GO
Loading...

Wall Street Blocking Limits on Speculators: CFTC's Chilton

Futures regulators want to limit oil and other commodities speculators to 10 percent of market now, but can't because "Wall Street is taking us to court to keep us from implementing the rule," said Bart Chilton.

Commodities traders at the New York Mercantile Exchange.
Photo: Oliver Quillia for CNBC.com
Commodities traders at the New York Mercantile Exchange.

"We need speculators in these markets. There’s no markets without them," Chilton, a member of the Commodity Futures Trading Commission, told CNBC Thursday. "It’s the excessive speculation we’re concerned about" because of the roller-coaster effect it is having on gasoline prices at the pump.

"Right now consumers pay more to the pump than they should and that’s expanding to small business, large business, even federal, state and local government," he said.

The CFTC has had a rule limiting commodities exposure to 10 percent since October but hasn't been able to implement it because "Wall Street is taking us to court" to block implementation.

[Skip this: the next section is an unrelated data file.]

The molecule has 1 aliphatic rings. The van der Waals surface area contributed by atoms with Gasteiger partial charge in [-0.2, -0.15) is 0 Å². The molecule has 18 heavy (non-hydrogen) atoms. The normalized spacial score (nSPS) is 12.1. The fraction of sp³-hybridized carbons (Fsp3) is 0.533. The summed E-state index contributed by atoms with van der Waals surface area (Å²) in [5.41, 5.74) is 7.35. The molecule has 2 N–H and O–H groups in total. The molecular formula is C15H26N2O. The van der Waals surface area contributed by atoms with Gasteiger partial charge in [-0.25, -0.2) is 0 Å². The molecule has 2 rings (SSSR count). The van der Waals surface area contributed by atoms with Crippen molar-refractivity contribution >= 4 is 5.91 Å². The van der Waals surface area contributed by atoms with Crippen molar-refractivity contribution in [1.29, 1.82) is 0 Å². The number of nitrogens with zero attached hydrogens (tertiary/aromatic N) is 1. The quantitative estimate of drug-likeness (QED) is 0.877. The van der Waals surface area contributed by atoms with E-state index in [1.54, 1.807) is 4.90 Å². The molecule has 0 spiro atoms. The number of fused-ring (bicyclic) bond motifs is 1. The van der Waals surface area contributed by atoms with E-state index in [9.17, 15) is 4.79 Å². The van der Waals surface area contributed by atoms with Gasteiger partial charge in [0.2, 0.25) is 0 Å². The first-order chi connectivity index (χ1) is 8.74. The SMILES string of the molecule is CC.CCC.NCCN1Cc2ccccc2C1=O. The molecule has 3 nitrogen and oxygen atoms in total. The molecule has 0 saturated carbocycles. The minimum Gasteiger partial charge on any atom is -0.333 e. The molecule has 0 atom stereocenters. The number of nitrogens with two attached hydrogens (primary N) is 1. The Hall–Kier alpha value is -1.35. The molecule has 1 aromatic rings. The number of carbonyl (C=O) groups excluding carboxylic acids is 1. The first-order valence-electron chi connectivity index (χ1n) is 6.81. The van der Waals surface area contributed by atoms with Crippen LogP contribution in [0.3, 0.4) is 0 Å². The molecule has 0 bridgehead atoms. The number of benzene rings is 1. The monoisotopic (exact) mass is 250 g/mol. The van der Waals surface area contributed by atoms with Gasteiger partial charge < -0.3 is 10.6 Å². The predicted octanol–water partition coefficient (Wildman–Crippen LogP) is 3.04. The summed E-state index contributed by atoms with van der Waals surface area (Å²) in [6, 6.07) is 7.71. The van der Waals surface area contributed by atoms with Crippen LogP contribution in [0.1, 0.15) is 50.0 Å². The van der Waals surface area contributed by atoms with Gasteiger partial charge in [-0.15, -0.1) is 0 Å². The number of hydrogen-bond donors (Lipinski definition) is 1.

The financial industry claims the agency, among other things, had not conducted sufficient cost-benefit analysis of the tough "position limits" plan, which they say would reduce liquidity and increase volatility.

Chilton told a New York financial conference on Thursday that regulators are "paralyzed" by the threat of lawsuits from Wall Street firms that want to slow or stop the rollout of the rules because they would crimp their bottom line.

If regulators live in fear of a lawsuit alleging they failed to consider sufficiently the costs and benefits of a rule, rulemaking slows or halts and opponents have succeeded, Chilton said.

"Sure, people have the right to go to court and challenge things," Chilton said at the conference. "But regulators need to keep our eye on the ball and not be scared into making rules and regulations weak or ineffective because we are overly concerned about what we call 'litigation risk.'"

Chilton said the CFTC follows the proper requirements for assessing the cost-benefit analysis. The agency puts out a proposal, asks for comments and what the cost might be.

Reuters contributed to this report.

Contact U.S. News

  • CNBC NEWSLETTERS

    Get the best of CNBC in your inbox

    › Learn More

Don't Miss

U.S. Video